Plot[edit | edit source]
While Scrooge McDuck is trying to get his nephew Donald to start trying to earn money like him, he is cut off in the middle of his "money brings safety" lecture by a new attempt of the Beagle Boys to rob him. In a hurry, the frantic Scrooge moves his money out of his bin and in various hiding places, the final one being in the bottom of a lake owned by Scrooge. But the Beagle Boys are not about to give up and Scrooge really has to live up to his old motto of "being smarter than the smarties and tougher than the toughies" if he doesn't want to end up as "only a poor old man".
Continuity[edit | edit source]
- Most of the references Scrooge McDuck makes to his early life and the ways he earned his fortune were later expanded upon in other stories.
- Most notably, this story contains the first reference to Scrooge's earning part of his fortune in the Klondike, an idea to which Barks himself would soon return in Back to the Klondike (1953).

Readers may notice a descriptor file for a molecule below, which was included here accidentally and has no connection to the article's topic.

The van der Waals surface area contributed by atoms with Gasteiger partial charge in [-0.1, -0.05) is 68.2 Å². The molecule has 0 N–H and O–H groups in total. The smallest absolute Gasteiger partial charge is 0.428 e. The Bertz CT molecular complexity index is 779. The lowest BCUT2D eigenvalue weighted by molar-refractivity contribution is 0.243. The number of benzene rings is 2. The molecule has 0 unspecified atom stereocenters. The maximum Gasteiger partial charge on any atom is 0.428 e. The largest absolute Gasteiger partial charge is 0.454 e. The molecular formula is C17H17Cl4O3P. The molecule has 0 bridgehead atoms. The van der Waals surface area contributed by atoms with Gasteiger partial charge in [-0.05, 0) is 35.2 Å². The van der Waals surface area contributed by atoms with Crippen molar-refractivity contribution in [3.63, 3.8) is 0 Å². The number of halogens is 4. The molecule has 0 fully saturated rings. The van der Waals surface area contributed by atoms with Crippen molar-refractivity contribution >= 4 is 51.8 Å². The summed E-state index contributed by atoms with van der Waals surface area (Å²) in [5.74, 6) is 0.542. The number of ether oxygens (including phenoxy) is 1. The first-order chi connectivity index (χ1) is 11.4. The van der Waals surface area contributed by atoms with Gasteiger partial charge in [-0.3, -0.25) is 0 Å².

- Scrooge's story about having bought a "worthless" claim which actually contained large amounts of copper was the basis of The King of the Copper Hill (1993).
Behind the scenes[edit | edit source]
This story was first printed in 1952 in Uncle Scrooge #1.
Although Scrooge had appeared as a recurring secondary character since 1947's Christmas on Bear Mountain, the character's epic only really begins with this story, where, for the first time, he is the main character. Wide chunks of his backstory are first revealed here, and for the first time, much attention is paid to Scrooge's feelings and dilemmas.